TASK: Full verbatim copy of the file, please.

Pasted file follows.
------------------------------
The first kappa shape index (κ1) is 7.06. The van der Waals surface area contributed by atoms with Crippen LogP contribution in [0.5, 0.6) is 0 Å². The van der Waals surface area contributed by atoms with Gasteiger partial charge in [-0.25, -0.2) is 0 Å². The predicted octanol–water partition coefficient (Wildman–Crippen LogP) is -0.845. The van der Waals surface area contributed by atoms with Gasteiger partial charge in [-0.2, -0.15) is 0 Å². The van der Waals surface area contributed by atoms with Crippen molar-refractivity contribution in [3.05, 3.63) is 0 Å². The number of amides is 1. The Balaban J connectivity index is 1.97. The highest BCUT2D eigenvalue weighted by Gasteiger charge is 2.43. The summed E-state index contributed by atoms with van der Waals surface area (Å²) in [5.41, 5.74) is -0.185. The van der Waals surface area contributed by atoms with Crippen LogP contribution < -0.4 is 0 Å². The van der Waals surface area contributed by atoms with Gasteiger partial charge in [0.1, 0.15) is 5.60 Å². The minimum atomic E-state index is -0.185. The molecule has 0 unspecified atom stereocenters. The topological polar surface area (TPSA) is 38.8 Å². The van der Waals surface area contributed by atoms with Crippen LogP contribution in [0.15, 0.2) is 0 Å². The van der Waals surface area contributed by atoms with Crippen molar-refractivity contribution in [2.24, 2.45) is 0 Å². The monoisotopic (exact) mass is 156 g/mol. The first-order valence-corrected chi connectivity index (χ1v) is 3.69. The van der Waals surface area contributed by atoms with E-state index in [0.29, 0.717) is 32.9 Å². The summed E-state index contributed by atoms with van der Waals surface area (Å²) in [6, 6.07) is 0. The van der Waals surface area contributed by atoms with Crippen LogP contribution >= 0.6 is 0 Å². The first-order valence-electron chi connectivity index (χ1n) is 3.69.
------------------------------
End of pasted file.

The first kappa shape index (κ1) is 7.06. The van der Waals surface area contributed by atoms with Crippen LogP contribution in [0.5, 0.6) is 0 Å². The van der Waals surface area contributed by atoms with Gasteiger partial charge in [-0.25, -0.2) is 0 Å². The predicted octanol–water partition coefficient (Wildman–Crippen LogP) is -0.845. The van der Waals surface area contributed by atoms with Gasteiger partial charge in [-0.2, -0.15) is 0 Å². The van der Waals surface area contributed by atoms with Crippen molar-refractivity contribution in [3.05, 3.63) is 0 Å². The number of amides is 1. The Balaban J connectivity index is 1.97. The highest BCUT2D eigenvalue weighted by Gasteiger charge is 2.43. The summed E-state index contributed by atoms with van der Waals surface area (Å²) in [5.41, 5.74) is -0.185. The van der Waals surface area contributed by atoms with Crippen LogP contribution < -0.4 is 0 Å². The van der Waals surface area contributed by atoms with Gasteiger partial charge in [0.1, 0.15) is 5.60 Å². The minimum atomic E-state index is -0.185. The molecule has 0 unspecified atom stereocenters. The topological polar surface area (TPSA) is 38.8 Å². The van der Waals surface area contributed by atoms with Crippen LogP contribution in [0.15, 0.2) is 0 Å². The van der Waals surface area contributed by atoms with Crippen molar-refractivity contribution in [2.24, 2.45) is 0 Å². The monoisotopic (exact) mass is 156 g/mol. The first-order valence-corrected chi connectivity index (χ1v) is 3.69. The van der Waals surface area contributed by atoms with E-state index in [0.29, 0.717) is 32.9 Å². The summed E-state index contributed by atoms with van der Waals surface area (Å²) in [6, 6.07) is 0. The van der Waals surface area contributed by atoms with Crippen LogP contribution >= 0.6 is 0 Å². The first-order valence-electron chi connectivity index (χ1n) is 3.69.